- The individual must be obese at the outset;
- The individual is usually also insulin-resistant, such as with fat Miniatures, Miniature Donkeys, and ponies with underlying Cushing’s disease or metabolic syndrome;
- The individual develops a “negative energy balance,” i.e., goes off feed for any reason, suffers a systemic illness, or is a mare that is lactating;
- The individual is subjected to stress from transport, bad weather, disease, overcrowding, or poor nutrition, as examples; and
- An individual experiences a combination of these contributing risk factors.
Johnson reports that there are important events that predispose an animal to hepatic lipidosis, particularly in a fat Mini, noting, “Any event that suppresses appetite is a predisposition.” This includes illness or disease of any kind: gastrointestinal disturbances, kidney failure, infection, cancer, internal parasites, Cushing’s disease. It can even occur during a natural condition like pregnancy. Signs of hyperlipemia include marked lethargy, weakness, and anorexia (loss of appetite), which further adds to the pathogenesis of the problem. More advanced cases also display signs of liver failure, such as jaundice, yawning, head-pressing, staggering, weakness, leaning, falling, colicky behavior, and recumbency.
Prevention is Key
Johnson suggests ways to prevent obesity and hepatic lipidosis in Minis, noting that the first step in prevention is to avoid obesity by not overfeeding and by encouraging exercise. He reminds owners, “Insulin-resistant individuals should not be fed rations that contain excessive carbohydrates or products that are dense with calories or characterized with a high glycemic (sugar) index.”
Johnson stresses, “Remember that Miniature Horses need much less food than regular-sized horses. Even free-choice access to pasture and hay is potentially dangerous.”
He also suggests that obesity-prone, chronically laminitic Miniature Horse mares should probably not be used for breeding for fear of promoting what is likely a genetic trend. Insulin resistance worsens as a part of normal pregnancy, and it is common that medical consequences of insulin resistance develop during pregnancy, including laminitis and hyperlipemia.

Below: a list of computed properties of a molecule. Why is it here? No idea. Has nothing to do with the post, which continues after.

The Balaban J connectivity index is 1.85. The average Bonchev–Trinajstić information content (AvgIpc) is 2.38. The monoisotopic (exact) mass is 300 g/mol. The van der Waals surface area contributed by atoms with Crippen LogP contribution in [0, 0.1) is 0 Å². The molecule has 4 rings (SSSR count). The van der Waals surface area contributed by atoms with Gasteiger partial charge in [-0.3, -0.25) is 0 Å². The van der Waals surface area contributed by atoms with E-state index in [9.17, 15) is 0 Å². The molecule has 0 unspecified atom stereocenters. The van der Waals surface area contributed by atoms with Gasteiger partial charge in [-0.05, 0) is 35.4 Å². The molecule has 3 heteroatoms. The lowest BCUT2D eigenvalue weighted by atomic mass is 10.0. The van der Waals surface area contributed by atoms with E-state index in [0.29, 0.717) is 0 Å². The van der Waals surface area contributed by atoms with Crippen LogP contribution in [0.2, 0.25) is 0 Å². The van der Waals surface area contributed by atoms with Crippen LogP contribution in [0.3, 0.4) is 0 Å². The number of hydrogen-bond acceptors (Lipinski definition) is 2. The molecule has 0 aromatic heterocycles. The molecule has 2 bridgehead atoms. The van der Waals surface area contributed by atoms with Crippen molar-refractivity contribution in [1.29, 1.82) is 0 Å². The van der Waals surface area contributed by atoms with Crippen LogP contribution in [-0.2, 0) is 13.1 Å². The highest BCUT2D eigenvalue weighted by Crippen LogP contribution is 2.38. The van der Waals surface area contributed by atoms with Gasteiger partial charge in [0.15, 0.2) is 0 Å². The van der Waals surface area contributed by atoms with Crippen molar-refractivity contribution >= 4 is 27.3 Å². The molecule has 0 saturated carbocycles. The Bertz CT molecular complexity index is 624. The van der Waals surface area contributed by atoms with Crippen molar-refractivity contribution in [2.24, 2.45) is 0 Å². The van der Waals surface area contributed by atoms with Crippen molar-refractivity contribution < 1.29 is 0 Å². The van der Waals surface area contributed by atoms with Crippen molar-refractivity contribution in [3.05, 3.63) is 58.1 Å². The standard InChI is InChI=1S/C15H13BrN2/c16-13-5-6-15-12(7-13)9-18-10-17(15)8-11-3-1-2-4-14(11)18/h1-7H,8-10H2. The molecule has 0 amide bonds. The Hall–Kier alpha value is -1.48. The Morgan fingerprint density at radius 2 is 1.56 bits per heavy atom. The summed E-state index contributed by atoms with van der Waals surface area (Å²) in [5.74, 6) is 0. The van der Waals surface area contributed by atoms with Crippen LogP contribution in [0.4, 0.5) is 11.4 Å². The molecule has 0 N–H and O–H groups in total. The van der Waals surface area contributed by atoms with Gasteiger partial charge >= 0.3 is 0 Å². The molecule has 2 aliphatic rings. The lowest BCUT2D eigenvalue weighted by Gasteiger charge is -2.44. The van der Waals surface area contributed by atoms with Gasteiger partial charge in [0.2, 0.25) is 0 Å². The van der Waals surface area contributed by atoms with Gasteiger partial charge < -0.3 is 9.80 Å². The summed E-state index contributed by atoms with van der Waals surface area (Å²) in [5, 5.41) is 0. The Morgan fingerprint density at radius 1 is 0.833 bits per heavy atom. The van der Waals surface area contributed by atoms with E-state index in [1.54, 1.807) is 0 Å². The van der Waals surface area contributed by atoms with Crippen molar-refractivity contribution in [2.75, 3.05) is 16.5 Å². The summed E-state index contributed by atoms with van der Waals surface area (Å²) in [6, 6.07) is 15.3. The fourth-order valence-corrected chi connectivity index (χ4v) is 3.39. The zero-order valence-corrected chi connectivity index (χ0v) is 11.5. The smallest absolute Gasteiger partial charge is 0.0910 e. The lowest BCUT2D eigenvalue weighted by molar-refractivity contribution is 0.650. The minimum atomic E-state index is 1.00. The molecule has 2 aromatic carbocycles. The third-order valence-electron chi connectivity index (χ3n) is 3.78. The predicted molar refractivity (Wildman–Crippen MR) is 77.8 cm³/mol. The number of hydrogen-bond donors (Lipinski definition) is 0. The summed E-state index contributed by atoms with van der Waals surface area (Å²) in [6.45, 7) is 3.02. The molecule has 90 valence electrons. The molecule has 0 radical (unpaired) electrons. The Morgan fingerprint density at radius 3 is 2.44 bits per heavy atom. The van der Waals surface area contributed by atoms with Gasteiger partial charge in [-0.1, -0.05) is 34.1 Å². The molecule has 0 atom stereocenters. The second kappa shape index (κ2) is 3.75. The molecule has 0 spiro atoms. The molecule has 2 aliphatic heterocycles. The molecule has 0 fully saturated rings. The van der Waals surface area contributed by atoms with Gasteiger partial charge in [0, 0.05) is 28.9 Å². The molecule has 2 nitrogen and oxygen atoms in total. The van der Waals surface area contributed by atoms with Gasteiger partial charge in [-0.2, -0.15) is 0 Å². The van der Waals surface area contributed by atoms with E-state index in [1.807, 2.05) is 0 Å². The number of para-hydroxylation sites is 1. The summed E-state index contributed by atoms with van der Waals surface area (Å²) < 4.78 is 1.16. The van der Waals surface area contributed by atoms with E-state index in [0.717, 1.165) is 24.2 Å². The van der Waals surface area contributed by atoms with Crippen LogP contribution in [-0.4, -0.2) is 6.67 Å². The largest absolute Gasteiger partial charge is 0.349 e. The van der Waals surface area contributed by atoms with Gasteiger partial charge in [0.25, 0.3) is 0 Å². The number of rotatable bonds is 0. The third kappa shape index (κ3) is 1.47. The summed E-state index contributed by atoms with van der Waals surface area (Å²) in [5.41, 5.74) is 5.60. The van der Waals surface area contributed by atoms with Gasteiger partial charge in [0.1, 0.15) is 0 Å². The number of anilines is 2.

It is better to start a Mini out on a correct diet rather than having to make dietary modifications later to manage obesity. Wright encourages owners to find a balance in what is fed: “To prevent Mini weight problems, there is a tendency of owners to limit feed or to pasture them on fields with little or no feed. This causes a Mini to continually look for something to eat, with a tendency to eat boards on the barn or fence or any green plant or tree which they would not touch otherwise. To satisfy an urge to chew and eat, they may consume poisonous plants, such as horsetail, red maple leaves, or black walnut hulls.”
Small colon impactions are common intestinal maladies in Mini Horses, so eating inappropriate materials adds to this risk.
Exercise, Exercise, Exercise
In all cases, the value of physical activity cannot be understated. Johnson promotes exercise, urging, “These horses should be actively exercised to the maximal extent possible barring the occurrence of any musculoskeletal problem that precludes exercise.” A Miniature Horse should be given a job and exercise regimen to keep him slim. Wright recommends an activity demand such as driving or pulling to burn any excess calories. He also recommends housing a Mini outdoors with a run-in shed and ample room to move around, noting, “A Mini should be fed as far away from the run-in shed as possible to encourage walking. Keeping a Mini with compatible pasturemates also encourages exercise from play.”
Take Home Message
When it comes to feeding, Wright urges Mini owners to treat their Minis like livestock rather than pets. A Mini owner should resist the urge to be a “barn chef,” giving a Mini a scoop of this and a pinch of that. He stresses that it is best to rely on first principles of dietary management: Address the cause of the obesity problem by reducing calories and increasing physical activity. Johnson stresses that prevention of obesity-related metabolic illness in Minis is best accomplished by not overfeeding, by avoiding obesity, and encouraging physical activity. Pagan sums up a basic philosophy in feeding a Mini, or any horse for that matter: “Feed each horse as an individual, taking into account size, weight, state of growth, metabolism, and work.”